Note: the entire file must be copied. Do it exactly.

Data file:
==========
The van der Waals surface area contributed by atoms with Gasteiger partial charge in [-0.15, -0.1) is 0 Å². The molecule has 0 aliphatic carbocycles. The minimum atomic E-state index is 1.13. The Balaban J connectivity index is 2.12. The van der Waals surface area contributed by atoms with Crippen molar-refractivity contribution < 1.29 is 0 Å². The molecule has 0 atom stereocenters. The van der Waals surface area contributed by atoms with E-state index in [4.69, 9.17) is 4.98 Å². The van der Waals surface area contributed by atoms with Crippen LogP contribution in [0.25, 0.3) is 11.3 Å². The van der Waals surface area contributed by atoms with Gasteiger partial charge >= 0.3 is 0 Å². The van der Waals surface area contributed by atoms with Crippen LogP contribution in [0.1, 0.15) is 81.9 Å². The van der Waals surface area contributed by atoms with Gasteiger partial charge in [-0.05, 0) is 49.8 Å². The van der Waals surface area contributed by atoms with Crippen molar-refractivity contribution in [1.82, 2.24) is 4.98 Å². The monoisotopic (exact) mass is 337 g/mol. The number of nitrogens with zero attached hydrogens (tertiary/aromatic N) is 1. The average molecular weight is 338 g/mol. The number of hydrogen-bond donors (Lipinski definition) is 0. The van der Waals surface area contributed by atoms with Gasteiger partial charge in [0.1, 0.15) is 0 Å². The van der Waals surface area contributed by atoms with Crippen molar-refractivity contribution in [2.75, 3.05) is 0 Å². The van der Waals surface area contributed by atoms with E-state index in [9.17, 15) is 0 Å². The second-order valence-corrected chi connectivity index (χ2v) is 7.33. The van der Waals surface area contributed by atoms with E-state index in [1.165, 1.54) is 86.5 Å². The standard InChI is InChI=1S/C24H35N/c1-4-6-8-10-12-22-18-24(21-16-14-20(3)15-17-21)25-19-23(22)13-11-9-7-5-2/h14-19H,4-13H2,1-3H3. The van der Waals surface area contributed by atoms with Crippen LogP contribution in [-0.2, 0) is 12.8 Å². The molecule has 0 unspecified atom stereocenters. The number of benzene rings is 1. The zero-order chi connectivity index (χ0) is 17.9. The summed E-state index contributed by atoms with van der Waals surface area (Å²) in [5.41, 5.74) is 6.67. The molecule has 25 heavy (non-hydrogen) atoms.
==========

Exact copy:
The van der Waals surface area contributed by atoms with Gasteiger partial charge in [-0.15, -0.1) is 0 Å². The molecule has 0 aliphatic carbocycles. The minimum atomic E-state index is 1.13. The Balaban J connectivity index is 2.12. The van der Waals surface area contributed by atoms with Crippen molar-refractivity contribution < 1.29 is 0 Å². The molecule has 0 atom stereocenters. The van der Waals surface area contributed by atoms with E-state index in [4.69, 9.17) is 4.98 Å². The van der Waals surface area contributed by atoms with Crippen LogP contribution in [0.25, 0.3) is 11.3 Å². The van der Waals surface area contributed by atoms with Gasteiger partial charge >= 0.3 is 0 Å². The van der Waals surface area contributed by atoms with Crippen LogP contribution in [0.1, 0.15) is 81.9 Å². The van der Waals surface area contributed by atoms with Gasteiger partial charge in [-0.05, 0) is 49.8 Å². The van der Waals surface area contributed by atoms with Crippen molar-refractivity contribution in [1.82, 2.24) is 4.98 Å². The monoisotopic (exact) mass is 337 g/mol. The number of nitrogens with zero attached hydrogens (tertiary/aromatic N) is 1. The average molecular weight is 338 g/mol. The number of hydrogen-bond donors (Lipinski definition) is 0. The van der Waals surface area contributed by atoms with Gasteiger partial charge in [0.1, 0.15) is 0 Å². The van der Waals surface area contributed by atoms with Crippen molar-refractivity contribution in [2.75, 3.05) is 0 Å². The van der Waals surface area contributed by atoms with E-state index in [9.17, 15) is 0 Å². The second-order valence-corrected chi connectivity index (χ2v) is 7.33. The van der Waals surface area contributed by atoms with E-state index in [1.165, 1.54) is 86.5 Å². The standard InChI is InChI=1S/C24H35N/c1-4-6-8-10-12-22-18-24(21-16-14-20(3)15-17-21)25-19-23(22)13-11-9-7-5-2/h14-19H,4-13H2,1-3H3. The van der Waals surface area contributed by atoms with Crippen LogP contribution in [-0.2, 0) is 12.8 Å². The molecule has 0 unspecified atom stereocenters. The number of benzene rings is 1. The zero-order chi connectivity index (χ0) is 17.9. The summed E-state index contributed by atoms with van der Waals surface area (Å²) in [5.41, 5.74) is 6.67. The molecule has 25 heavy (non-hydrogen) atoms.